How to not give into those insanely persistent afternoon and nighttime cravings
Before I teach you how to get over those annoyingly persistent afternoon and relentless nighttime cravings, I’m going to teach you how to swim.
“Why in the world would learning how to swim benefit me?” you wonder.
Let’s say we don’t know how to swim and we decide it’s finally time to learn. We want to overcome our fear of water. Bravo! That takes a lot of courage.
So, we find a local gym or pool club. Maybe there’s even a public pool that we weren’t aware of.
Then, we look online to find a swim instructor. After plenty of wrong numbers, we find someone who’s really passionate about helping people learn how to swim with a successful track record. Boom! We’re getting somewhere.
Next, we need to get the gear! We look online and find a bathing suit. Ohh, there’s one we like. Eh, we don’t really like it, after all. We go to another website…
We find the bathing suit. Ugh, it’s not in stock!
After spending three hours searching we finally find the one!
What about goggles? Can’t swim without goggles!
The big day comes. It’s the day of our first lesson.
Uh oh. We realize that we don’t have any shoes to wear by the pool! Whoops! We can’t swim without shoes to wear around the pool!
So we cancel and reschedule.
We’ve done everything we could possibly do BUT swim.
Sometimes, no matter what, we just gotta jump in the pool.
It’s like the monster I always talk about. Once we attack it, it’s not so bad. The monster is never as scary as it seems.
We just need that push.
But we gotta jump in…
When we’re faced with an intense craving, we’re usually only thinking about THAT craving. We’re not thinking about anything else. And because of that — we can’t imagine our life without giving into those cravings.
Here’s the challenge: many times, we think about what life would be like without EVER having that mid-afternoon or nighttime snack. We can’t imagine it!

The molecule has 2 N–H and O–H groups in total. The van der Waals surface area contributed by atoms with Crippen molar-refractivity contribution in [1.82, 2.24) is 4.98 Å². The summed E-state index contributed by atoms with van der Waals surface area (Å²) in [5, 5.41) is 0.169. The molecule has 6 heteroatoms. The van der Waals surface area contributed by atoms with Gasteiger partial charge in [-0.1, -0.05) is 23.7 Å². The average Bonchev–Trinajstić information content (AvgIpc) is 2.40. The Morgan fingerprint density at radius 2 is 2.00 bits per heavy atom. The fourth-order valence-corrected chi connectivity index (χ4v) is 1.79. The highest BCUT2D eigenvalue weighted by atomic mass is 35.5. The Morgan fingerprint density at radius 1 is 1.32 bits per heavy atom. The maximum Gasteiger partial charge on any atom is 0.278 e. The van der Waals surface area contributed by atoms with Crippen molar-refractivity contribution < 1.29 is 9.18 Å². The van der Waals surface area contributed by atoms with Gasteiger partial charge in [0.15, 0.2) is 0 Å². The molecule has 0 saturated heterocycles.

(You might not realize it but it’s subconscious. And because we can’t imagine our life without our “usual” mid-afternoon snack or dessert, we think, “Screw it. Why bother? I DESERVE this and I’m entitled to this because I work hard.” Why do we do this? Because the discomfort in that moment is too great. So we have to rationalize it away.)
You’re a swimmer and someone is terrified of jumping in the pool. YOU know how much fun it is but they don’t.
There is a really fun amusement park ride that YOU know is fun but the person you’re with is scared.
You’re eating this really weird looking food that’s absolutely delicious. But the person you’re with is grossed out, and doesn’t want to try it.
What would you say?
Probably something along the lines of, “Just try it once. Everything will be okay. What’s the worst that can happen?”
What I’m suggesting is that if you want to break that mid-day or nighttime snacking habit — focus only on not having it TODAY. Don’t focus on tomorrow. Don’t focus on next week. Just focus on today. Because once we go through the afternoon or evening WITHOUT that snack or dessert, we realize it’s actually doable, and not nearly as bad as we thought it would be.
But again, we can’t know that unless we “just jump in” and try it once.
I’ll be right here waiting with a huge comfy towel for you. 🙂
The creator of “Boardwalk Empire” credits my mom for inspiring him. He mentioned her in the NY Daily News the other day. Check it out here. It’s a pretty cool story.